International Cooperators Find Value, Collaboration in Joining Landsat Network

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Landsat’s eyes in the sky captured a riveting story of rebirth across Australia’s central deserts this past spring of 2019.

Floodwaters from Queensland in north Australia killed an estimated 500,000 cattle and inundated homes before draining to the south, cascading over riverbanks and spilling across the floodplains toward the country’s lowest point at Kati Thanda-Lake Eyre.

Color photo of Landsat International Ground Station (IGS) Network members posing in group

Scientists, engineers and program managers representing 11 of the countries within the Landsat International Ground Station (IGS) Network pose for a photo near a display designed to honor the role of International Cooperators in the Landsat mission. The permanent display was installed in the lobby of the USGS Earth Resources Observation and Science (EROS) Center near Sioux Falls, SD in advance of a 2019 meeting of the Landsat Technical Working Group.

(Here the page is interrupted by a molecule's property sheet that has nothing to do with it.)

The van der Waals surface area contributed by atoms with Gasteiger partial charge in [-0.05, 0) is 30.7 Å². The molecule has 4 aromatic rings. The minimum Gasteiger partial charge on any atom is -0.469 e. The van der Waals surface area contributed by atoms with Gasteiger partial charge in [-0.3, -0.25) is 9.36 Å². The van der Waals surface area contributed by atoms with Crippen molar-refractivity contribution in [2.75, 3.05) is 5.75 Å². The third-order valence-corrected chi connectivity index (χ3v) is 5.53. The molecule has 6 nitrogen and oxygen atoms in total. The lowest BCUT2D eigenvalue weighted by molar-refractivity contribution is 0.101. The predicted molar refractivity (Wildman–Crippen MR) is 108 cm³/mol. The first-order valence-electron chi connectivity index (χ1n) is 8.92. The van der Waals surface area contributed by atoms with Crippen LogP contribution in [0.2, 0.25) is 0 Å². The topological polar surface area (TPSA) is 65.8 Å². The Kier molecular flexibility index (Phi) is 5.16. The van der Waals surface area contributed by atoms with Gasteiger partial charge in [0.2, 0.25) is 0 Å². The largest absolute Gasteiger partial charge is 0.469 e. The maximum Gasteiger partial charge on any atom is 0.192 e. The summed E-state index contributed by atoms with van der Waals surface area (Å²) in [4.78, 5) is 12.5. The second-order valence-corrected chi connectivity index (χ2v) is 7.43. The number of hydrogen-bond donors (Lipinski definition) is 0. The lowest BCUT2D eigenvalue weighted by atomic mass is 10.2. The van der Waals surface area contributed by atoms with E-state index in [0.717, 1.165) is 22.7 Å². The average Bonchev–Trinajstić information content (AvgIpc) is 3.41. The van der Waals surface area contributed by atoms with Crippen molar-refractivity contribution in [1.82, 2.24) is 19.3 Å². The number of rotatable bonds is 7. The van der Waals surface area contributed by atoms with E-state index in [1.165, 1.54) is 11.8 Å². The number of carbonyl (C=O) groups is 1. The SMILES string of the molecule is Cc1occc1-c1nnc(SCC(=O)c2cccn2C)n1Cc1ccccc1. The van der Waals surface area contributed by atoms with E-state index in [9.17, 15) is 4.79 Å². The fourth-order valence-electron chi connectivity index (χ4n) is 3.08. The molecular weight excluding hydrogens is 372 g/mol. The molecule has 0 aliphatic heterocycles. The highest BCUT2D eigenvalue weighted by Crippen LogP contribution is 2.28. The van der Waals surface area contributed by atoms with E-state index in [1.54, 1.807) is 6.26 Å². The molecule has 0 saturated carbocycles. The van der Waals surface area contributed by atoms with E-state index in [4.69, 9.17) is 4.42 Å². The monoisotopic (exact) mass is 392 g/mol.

The Lake Eyre Basin, one of the largest and most pristine desert river systems on the planet, regenerated in a way not seen for 45 years as waterholes and wetlands filled up—churning again with life made possible as insects, fish, and birds took advantage of nature’s window of opportunity to breed.

“Basically, we were able to monitor all of that using satellite imagery,” Vincent Rooke, who manages the Alice Springs satellite ground station for Geoscience Australia, said of the flooding. The amazing return of Lake Eyre, he added, “was something we could watch over the weeks and months using Landsat imagery ... and we were able to provide that information to other government agencies for their use.”